Monday Mashup! November 5, 2012

Welcome back to a couple of semi-normal weeks before we are bombarded with yet another food-related brightly dyed holiday! Whew.  Man, I’m tired just thinking about it.  

On the first Monday of each month I pose a question to you readers.  Leave your answers in a comment, and the CommentLuv feature will let you choose to display some of your own blog posts in your signature.  Last month’s Monday Mashup question was about Halloween so this time I want your Thanksgiving-ish tips and tricks.  

Question:  How do you plan to navigate Fall events away from home, such as the traditional Thanksgiving feast, a festival, or a school luncheon?  Will you skip them?  Will you prepare anything to bring with you (if so, care to share the recipe)?  Will you have to explain your dietary needs to others?  Are you already dreading it???

Or, are you lucky/unlucky enough to be hosting a big event at your own home with your own menu?

Can you tell I’m a little worried?

Okay, let’s hear it!  (And don’t forget the recipes part…I need all the help I can get!)

Comments
4 Responses to “Monday Mashup! November 5, 2012”
  1. I used to dread explaining our diet, but the more times I do it, the better it gets. I’m more concise (I used to feel compelled to tell their whole life story every time, it seems) and people have been fairly supportive.

    In past years, to get past the cost of traditional American/Thanksgiving foods here, we’ve always had a potluck with other American families. We’ll probably still go, but maybe we’ll make several dishes so we have options. I might also talk to a few of my friends who support our diet and see if they can make their dishes additive-free, too.

    Luckily my favorite thanksgiving dish (mashed potatoes) is easy to make with no artificial junk. Lots of whole milk and butter
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  2. My family is 100% on-board with our dietary restrictions. And while some of them (*cough my sister *cough*) might think it’s a waste of time, they all do their best to either bring the package ingredients lists, or else make sure it’s safe first. (Although sometimes someone might make a big deal about some food or treat without letting me check first, only to find that MY child can’t have it, and they all eat it right in front of her! ARGH!)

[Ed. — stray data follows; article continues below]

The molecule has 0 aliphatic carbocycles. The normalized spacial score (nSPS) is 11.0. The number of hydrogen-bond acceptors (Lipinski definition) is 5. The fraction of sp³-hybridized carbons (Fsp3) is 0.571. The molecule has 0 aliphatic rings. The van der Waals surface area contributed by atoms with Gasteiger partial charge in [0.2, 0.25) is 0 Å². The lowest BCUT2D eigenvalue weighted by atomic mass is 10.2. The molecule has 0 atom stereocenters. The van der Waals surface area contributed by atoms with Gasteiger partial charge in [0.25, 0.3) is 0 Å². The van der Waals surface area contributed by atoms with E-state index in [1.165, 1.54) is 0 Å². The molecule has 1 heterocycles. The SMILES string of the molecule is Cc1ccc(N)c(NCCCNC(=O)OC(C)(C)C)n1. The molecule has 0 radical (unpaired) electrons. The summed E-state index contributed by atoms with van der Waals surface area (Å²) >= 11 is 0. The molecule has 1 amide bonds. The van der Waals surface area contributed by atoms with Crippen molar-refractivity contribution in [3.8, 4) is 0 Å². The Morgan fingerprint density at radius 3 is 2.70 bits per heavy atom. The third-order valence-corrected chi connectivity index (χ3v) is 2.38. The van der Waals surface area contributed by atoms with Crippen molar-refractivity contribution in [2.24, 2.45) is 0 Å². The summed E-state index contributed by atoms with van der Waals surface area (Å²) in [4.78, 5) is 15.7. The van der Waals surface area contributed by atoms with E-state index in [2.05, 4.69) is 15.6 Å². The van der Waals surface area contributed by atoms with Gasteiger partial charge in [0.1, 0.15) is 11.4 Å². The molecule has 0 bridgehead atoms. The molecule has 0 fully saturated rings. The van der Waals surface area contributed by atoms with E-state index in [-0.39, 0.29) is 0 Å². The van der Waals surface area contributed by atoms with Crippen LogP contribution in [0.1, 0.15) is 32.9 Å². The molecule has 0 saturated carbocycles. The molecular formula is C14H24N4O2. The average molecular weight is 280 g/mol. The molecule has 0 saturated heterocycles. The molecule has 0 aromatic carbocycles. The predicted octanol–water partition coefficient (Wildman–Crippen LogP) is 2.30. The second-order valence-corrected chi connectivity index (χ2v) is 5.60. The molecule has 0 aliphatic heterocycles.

Since we don’t need to avoid dairy or apples or anything “basic,” it’s getting easier and easier to just avoid artificial ingredients.

    My sisters make their pies from scratch, so I’ve offered to supply dye-free Marie Callender’s frozen crusts or Trader Joe’s or Immaculate Baking Co’s pie crust dough rolls if they aren’t making the crusts from scratch too. (Yes. Pillsbury’s and store-brands have DYE! I hadn’t even thought to LOOK until months after we’d switched to dye-free!) And both sisters use real vanilla for baking, not fake.

    Everything else is from scratch too, and our go-to drink at holiday events is Martinelli’s sparkling cider, so I don’t have to worry about fake stuff there.

    Oh. Maybe the blob of canned cranberry goo, but I never eat that, and my daughter wouldn’t either, so we’ll be safe. My sister usually makes some from scratch anyway, in a small batch, because she hates the “cranberry Jell-o.”

    I found safe marshmallows online (at naturalcandystore.com) as well as at Whole Foods, for the sweet potato thing.

    I’m not really a cook, so I will make whipped cream this year, since the canned stuff is right out for us. And bring dinner rolls. I’m crazy good at BUYING stuff! 😉

  3. Emily says:

    Ah! I cook ALOT! because I feel like I have to. I feel guilty asking people to follow our dietary requirement. I am sure you can sympathize.

    At my parents: My mom does a lot of the cooking. There will be things we can’t eat but there will be a lot of things we can. She supports our diet.

    At my husband’s family: My mother-in-law is also on a strict allergy diet (Lots of different allergies to food). So, she understands and is somewhat supportive of our diet. However, my sister-in-laws don’t understand and think it is useless. At this gathering, I make sure that I make everything my boys will want to eat . . . even if it means there will be two dishes of the same thing.

    The good thing about Thanksgiving and Christmas is there are plenty of veggies which are usually pretty safe for us!

    LOVE YOUR BLOG!!! Thank you for what you do!!!

  4. Paula says:

    Being older and dealing with hubby’s dye allergies, we have Thanksgiving here…so all we have to worry about are the dishes others bring. We have a small family so EVERYONE knows about his allergies….he gets teased alot but he takes in all in fun–his allergy developed post-traumatic brain injury so its all in perspective.
    I basically cover the whole meal so anything brought is an “Extra”. My biggest pain is Turkey Gravy. I dont make it well just before serving, too much stress. So i roast Turkey drumsticks in advance and make a small amount of For Hubby Only gravy. Then i am free to buy the Wegmans brand Culinary Gravy which is yummy and not TOO bad additive wise for the rest of us.
    The Wegmans chain in the Northeast does offer options but labels must be read SO carefully because seemingly safe items are really not.
    Those dang pie crusts! One of his worst reactions was to a Mrs. Smith frozen pie crust. it was BAD. I use the box Jiffy Pie Crust and they seem to be fine…the packaging is too small for two nice sized crusts though so end up using a box plus about 1/3 of a second box.
    Good luck to all, LOVE this site. Revamping our emergency food post Sandy, that was a great list.

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